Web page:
Often overlooked because of her famous father, Nora was born in 1911, the fourth of eight children, and grew up at the Cedars, near Hahndorf.
Nora battled criticism from men throughout her career. Despite this, her talent was obvious from an early age, and by the time she was twenty she had work hanging in three state galleries. She and her father had a verbal agreement not to trespass, too much, into each other’s territories. She would leave the landscapes to him, and stick to portraiture and still life.
She was the first woman to win the Archibald Prize for portraiture. Always a contentious prize, her win was widely criticised. Max Meldrum, a well-known artist and art teacher of the time remarked that ‘… to expect them (women) to do some things equally as well as men is sheer lunacy …’.
She was the first Australian woman to be appointed as an official war artist. Coming from a family that weren’t supportive of the war, she brought an unconventional and original perspective to the role.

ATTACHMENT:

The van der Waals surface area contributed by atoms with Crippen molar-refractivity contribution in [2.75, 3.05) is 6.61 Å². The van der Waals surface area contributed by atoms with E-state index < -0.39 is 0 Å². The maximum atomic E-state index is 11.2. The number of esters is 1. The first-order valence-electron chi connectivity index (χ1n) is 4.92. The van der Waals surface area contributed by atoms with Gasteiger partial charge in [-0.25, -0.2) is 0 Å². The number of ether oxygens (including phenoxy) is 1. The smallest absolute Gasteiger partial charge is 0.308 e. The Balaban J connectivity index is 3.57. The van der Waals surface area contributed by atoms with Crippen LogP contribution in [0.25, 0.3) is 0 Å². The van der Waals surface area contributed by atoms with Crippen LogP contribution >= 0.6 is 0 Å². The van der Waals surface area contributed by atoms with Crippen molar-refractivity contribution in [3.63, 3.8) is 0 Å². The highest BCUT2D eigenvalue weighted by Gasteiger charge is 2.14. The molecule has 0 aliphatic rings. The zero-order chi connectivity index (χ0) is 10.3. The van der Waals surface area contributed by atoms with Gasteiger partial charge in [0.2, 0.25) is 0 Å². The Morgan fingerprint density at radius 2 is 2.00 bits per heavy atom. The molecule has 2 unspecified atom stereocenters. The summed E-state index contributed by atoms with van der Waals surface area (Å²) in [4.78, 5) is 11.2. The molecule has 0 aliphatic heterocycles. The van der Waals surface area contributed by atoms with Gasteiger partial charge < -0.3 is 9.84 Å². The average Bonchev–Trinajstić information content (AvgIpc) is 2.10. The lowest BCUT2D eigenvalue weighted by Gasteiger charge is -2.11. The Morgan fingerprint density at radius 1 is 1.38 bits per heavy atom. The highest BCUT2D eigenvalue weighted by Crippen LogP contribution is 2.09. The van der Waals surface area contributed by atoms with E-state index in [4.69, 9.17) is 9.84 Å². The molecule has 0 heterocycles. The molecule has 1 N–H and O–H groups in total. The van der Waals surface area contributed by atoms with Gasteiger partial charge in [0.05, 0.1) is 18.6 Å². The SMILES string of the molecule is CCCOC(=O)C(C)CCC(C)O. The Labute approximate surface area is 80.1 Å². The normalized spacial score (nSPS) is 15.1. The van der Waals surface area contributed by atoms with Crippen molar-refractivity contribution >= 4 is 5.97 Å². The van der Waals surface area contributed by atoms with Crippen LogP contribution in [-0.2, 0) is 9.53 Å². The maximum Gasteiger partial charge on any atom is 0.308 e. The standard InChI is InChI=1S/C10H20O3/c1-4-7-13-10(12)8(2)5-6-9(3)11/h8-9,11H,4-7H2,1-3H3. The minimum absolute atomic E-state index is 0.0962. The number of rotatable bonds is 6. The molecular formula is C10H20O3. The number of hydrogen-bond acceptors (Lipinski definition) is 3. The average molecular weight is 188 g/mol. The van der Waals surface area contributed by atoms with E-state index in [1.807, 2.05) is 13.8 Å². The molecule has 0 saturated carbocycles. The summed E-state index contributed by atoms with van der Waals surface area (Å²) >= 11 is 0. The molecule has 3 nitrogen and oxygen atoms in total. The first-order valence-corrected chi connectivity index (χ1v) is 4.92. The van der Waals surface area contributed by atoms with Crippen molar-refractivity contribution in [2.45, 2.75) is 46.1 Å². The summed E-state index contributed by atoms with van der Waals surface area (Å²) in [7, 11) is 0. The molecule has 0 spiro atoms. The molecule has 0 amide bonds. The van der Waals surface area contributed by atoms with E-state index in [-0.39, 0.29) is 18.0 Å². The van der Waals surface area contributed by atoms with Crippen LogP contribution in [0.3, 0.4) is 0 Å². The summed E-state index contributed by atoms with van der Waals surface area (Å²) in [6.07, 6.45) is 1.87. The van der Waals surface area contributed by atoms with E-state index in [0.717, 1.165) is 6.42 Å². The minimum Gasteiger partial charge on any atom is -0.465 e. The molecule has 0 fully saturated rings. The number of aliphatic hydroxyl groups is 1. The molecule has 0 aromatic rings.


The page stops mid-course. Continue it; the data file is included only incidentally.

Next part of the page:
After her early success, she was mostly overlooked by the Australian art community, partly because of trends in painting away from the figurative towards abstraction, but also because she wasn’t a self-promoter and never sought celebrity. She was impatient with press reports that focused on her gender and family background. She simply wanted to paint what she wanted to. Recently in a gallery in Hobart, I saw salon hang of a collection of portraits, one of Nora’s amongst them, and was struck by just how contemporary it was and how it stood out, especially compared to other work from the same period.
This print references both her 1938 Archibald-winning portrait of Adine Michele Elink Schuurman, and one of her many self-portraits, this one from 1932 when she was 21.
Image is 24 x 29 cm, printed on paper approx 32 x 39 cm.